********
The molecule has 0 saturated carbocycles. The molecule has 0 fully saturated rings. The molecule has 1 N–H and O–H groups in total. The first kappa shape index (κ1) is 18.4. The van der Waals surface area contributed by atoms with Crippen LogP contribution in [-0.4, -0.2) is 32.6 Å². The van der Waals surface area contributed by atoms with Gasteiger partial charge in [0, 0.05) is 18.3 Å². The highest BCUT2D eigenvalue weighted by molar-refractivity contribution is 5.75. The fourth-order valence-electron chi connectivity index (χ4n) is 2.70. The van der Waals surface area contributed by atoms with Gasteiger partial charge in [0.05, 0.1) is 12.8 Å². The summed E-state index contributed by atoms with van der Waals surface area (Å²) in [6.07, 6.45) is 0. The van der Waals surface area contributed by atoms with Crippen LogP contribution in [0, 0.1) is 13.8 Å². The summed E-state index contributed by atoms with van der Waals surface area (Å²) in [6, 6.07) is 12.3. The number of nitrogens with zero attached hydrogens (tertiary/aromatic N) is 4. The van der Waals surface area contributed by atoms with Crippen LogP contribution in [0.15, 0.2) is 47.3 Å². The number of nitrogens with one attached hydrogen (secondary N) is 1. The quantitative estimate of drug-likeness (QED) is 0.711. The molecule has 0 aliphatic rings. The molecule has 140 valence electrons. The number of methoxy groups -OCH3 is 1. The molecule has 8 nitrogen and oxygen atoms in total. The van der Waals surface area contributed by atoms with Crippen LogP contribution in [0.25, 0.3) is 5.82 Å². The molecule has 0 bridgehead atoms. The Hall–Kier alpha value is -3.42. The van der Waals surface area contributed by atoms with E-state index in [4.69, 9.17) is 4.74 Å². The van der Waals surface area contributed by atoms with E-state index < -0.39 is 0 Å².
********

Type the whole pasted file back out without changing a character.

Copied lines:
The molecule has 0 saturated carbocycles. The molecule has 0 fully saturated rings. The molecule has 1 N–H and O–H groups in total. The first kappa shape index (κ1) is 18.4. The van der Waals surface area contributed by atoms with Crippen LogP contribution in [-0.4, -0.2) is 32.6 Å². The van der Waals surface area contributed by atoms with Gasteiger partial charge in [0, 0.05) is 18.3 Å². The highest BCUT2D eigenvalue weighted by molar-refractivity contribution is 5.75. The fourth-order valence-electron chi connectivity index (χ4n) is 2.70. The van der Waals surface area contributed by atoms with Gasteiger partial charge in [0.05, 0.1) is 12.8 Å². The summed E-state index contributed by atoms with van der Waals surface area (Å²) in [6.07, 6.45) is 0. The van der Waals surface area contributed by atoms with Crippen LogP contribution in [0, 0.1) is 13.8 Å². The summed E-state index contributed by atoms with van der Waals surface area (Å²) in [6, 6.07) is 12.3. The number of nitrogens with zero attached hydrogens (tertiary/aromatic N) is 4. The van der Waals surface area contributed by atoms with Crippen LogP contribution in [0.15, 0.2) is 47.3 Å². The number of nitrogens with one attached hydrogen (secondary N) is 1. The quantitative estimate of drug-likeness (QED) is 0.711. The molecule has 0 aliphatic rings. The molecule has 140 valence electrons. The number of methoxy groups -OCH3 is 1. The molecule has 8 nitrogen and oxygen atoms in total. The van der Waals surface area contributed by atoms with Crippen LogP contribution in [0.25, 0.3) is 5.82 Å². The molecule has 0 bridgehead atoms. The Hall–Kier alpha value is -3.42. The van der Waals surface area contributed by atoms with E-state index in [4.69, 9.17) is 4.74 Å². The van der Waals surface area contributed by atoms with E-state index < -0.39 is 0 Å².